A new $2.3 million grant program in Victoria is set to support urban renewable energy with the installation of neighbourhood batteries to store solar energy.
Minister for Energy, Environment and Climate Change, Lily D’Ambrosio, celebrated World Environment Day on 5 June, by announcing more than $2.3 million for a new grant program for neighbourhood batteries, supercharging the clean energy transition in communities across Victoria.
Victorian applications for the grants are now open to a broad range of organisations to prioritise projects that focus on equity of access to affordable renewable energy, for example to renters or apartment dwellers without access to solar panels.
The program funded Victoria’s first community battery in Fitzroy North which was unveiled by Yarra City Council on 5 June.
The Fitzroy North battery will soak up excess rooftop solar and supply surrounding homes with local renewable energy. The project has a sustainable commercial model with the potential for future community ownership. The battery has been decorated by a mural entitled ‘Set the controls to harness the sun’ by artist Hayden Dewar.
“Victoria’s first community battery is empowering the local community to drive down their power bills with access to cheap local renewable energy and also be part of halving emissions by 2030,” Ms D’Ambrosio said.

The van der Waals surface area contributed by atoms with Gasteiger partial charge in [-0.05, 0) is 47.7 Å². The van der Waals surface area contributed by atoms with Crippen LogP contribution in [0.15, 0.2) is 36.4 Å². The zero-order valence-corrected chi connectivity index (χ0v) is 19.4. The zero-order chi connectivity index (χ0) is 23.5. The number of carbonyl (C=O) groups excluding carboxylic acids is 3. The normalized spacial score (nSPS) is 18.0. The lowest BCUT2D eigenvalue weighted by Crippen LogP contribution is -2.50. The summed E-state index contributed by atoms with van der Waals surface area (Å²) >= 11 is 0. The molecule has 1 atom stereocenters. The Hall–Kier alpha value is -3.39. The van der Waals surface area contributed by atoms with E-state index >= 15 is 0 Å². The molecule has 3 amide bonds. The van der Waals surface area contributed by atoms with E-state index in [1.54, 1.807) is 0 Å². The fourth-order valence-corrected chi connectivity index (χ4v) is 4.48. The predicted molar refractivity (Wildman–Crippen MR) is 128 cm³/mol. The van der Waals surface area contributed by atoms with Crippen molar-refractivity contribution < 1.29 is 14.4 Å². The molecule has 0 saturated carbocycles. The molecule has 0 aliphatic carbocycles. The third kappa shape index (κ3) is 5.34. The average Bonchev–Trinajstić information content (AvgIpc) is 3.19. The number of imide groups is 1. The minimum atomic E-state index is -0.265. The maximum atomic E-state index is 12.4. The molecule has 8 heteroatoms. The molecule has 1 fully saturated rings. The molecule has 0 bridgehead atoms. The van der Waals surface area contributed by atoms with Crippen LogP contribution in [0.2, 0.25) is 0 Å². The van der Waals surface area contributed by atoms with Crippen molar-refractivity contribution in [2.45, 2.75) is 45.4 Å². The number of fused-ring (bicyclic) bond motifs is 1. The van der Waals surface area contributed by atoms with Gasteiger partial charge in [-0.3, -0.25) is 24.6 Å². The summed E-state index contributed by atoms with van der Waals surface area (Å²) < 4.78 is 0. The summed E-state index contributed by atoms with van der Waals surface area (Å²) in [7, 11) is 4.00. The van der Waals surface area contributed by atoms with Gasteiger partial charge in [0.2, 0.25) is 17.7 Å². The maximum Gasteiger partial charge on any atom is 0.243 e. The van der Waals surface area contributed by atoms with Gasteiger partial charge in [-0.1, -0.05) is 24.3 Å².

“Neighbourhoods across Victoria will soon have batteries – not only helping slash carbon emissions and energy prices but letting communities by part of their transition to clean energy.”
The Yarra Energy Foundation received $800,000 from the NBI for the 110kW/284kWh battery system.
The Government has invested almost $11 million in the NBI with nearly $4 million in grants already invested to pilot the role neighbourhood batteries will play in Victoria’s transitioning electricity system. Batteries are already being built in Tarneit, Phillip Island and Yackandandah.
Neighbourhood batteries store excess energy produced by solar panels on local homes during the day and can then provide energy back to the community when people turn the lights on at night.
Image courtesty of Yarra City Council.